Oh look, Eagle again, striking elegantly into the path of Hearn. Disley carefully steered way-way over after the occasional hitman had his cushions plumped. If Town did anything it involved Eagle. Town didn't do much. You have been informed of absolutely every last micro-matter, for this barrel has no bottom, so scraped hath it been.
And at the end of the half they had a shot, another shot and another shot; they could have scored another three, with McKeown lunging left left and up to parry and punch aside. I do not wish to destroy any more of my brain cells by dredging up the pitiful details.
The nesbits of the internet are fond of proclaiming every non-victory as the worst Town team/performance ever. Like the small boy who cried panther, eventually they won't be wrong. Today was that day.
Second half: Please look away until the 78th minute to avoid psychological damage
Neither side made any changes at half time.
Why waste words?
That space between then and now was a void, a black hole which consumed all light and all hope. A blank.
Pearson headed a Disley free kick firmly down, Potter plunged and scraped away with his forearm. In 20 minutes of inaction that was the Chesney Hawkes moment: the one and only.
Halfway through the half Duffy was replaced by Elding. We waited for anything to happen. No planes flew by, no ships sailed on, no trains clattered along the rickety rails and no paper bags drifted aimlessly across the pitch. There was no need. The humans were doing that for themselves.
Between two magnificent crossfield passes to arbitrary dozers in the lower reaches of the Findus Stand, Manny the Panther managed to mangle-wurzle himself into a tizz, laying off a perfect pass for some yellow chap to sweep majestically through our Easter Island statues. The chap chopped his sticks and the ball went somewhere over the rainbow.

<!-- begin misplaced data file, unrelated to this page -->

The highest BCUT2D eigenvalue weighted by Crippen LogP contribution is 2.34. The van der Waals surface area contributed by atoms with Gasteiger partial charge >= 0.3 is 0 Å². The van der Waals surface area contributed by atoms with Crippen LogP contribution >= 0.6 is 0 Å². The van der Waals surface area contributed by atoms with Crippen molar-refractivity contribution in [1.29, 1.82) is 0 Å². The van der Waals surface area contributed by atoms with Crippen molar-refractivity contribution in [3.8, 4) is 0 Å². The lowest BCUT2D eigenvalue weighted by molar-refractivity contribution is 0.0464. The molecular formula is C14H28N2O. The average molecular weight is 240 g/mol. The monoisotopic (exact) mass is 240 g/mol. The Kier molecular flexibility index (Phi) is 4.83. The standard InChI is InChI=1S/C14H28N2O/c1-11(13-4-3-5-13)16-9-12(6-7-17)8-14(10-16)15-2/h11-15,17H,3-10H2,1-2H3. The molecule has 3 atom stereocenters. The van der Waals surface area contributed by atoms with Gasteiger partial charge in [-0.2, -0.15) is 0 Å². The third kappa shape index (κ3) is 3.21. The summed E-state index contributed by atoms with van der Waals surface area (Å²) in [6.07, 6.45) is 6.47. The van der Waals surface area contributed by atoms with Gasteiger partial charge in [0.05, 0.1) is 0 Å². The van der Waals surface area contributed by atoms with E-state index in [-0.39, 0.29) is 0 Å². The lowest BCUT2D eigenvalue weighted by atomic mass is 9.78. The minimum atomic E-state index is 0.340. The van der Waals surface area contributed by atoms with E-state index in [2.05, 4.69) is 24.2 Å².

Kempson missed something, Pearson dizzied, and their number 10 surged, swept and scraped wide.
And Town? A big Wood dipper dipped a yard over the bar. At least he had a shot. Kent Walton, Dickie Davies' eyes, fat men in leotards and jumpers for goalposts. Eagle was wrestled behind the goal as he tried to get back on the pitch. Technically that's a penalty, sirs!
When there's something strange in the neighbourhood, who you gonna call? Serge Makofo? You gotta be crazy, you gotta have a real need to believe in the Serganator. After some knocking and kneeing, possibly involving Manny the Panther, Disley barundled down the centre through a quivering, quavering quacksman and tickled behind the retreating defence. The invisible man returned and Makofo bustled and bristled to crinkle low in to the bottom right corner.
A switch was flicked.
Suddenly the crowd awoke. The lions had been sleeping and now they roared. Newport panicked and Town players pumped chests, arms and legs with irrational belief reborn. Where before we simperingly awaited the third gaol, we now expected the equaliser. And, with a couple of minutes left, in our hour of darkness a hero arrived to point the way. The ball jiggered out to the edge of the penalty area. Makofo, with his back to goal, jingled and jangled, careering the ball up off his arm and out of the area.
Of course that is a penalty.
The Newportians manhandled the ref and took it in turns to sledge the designated penalty taker as he stood staring at the netting, envisaging a plump little goal bonus. Potter danced like a dervish and flew right as Elding stroked to the keeper's left. Yes. Elding.
Listen lads, we could still lose this. A lot of hubble and bubble produced nothing but trouble as, in the fifth of the three minutes of added time, the black and white sea parted for Foley. He strode on as McKeown strode out and lay before him. Foley prodded and the ball gently squinted off his boots and apologised wide.
Managerial errors compounded by multiple player failure. Newport only have themselves to blame for avoiding a stonking, humiliating victory. If you weren't there you will never ever get near knowing how bad this was and how lucky Town were.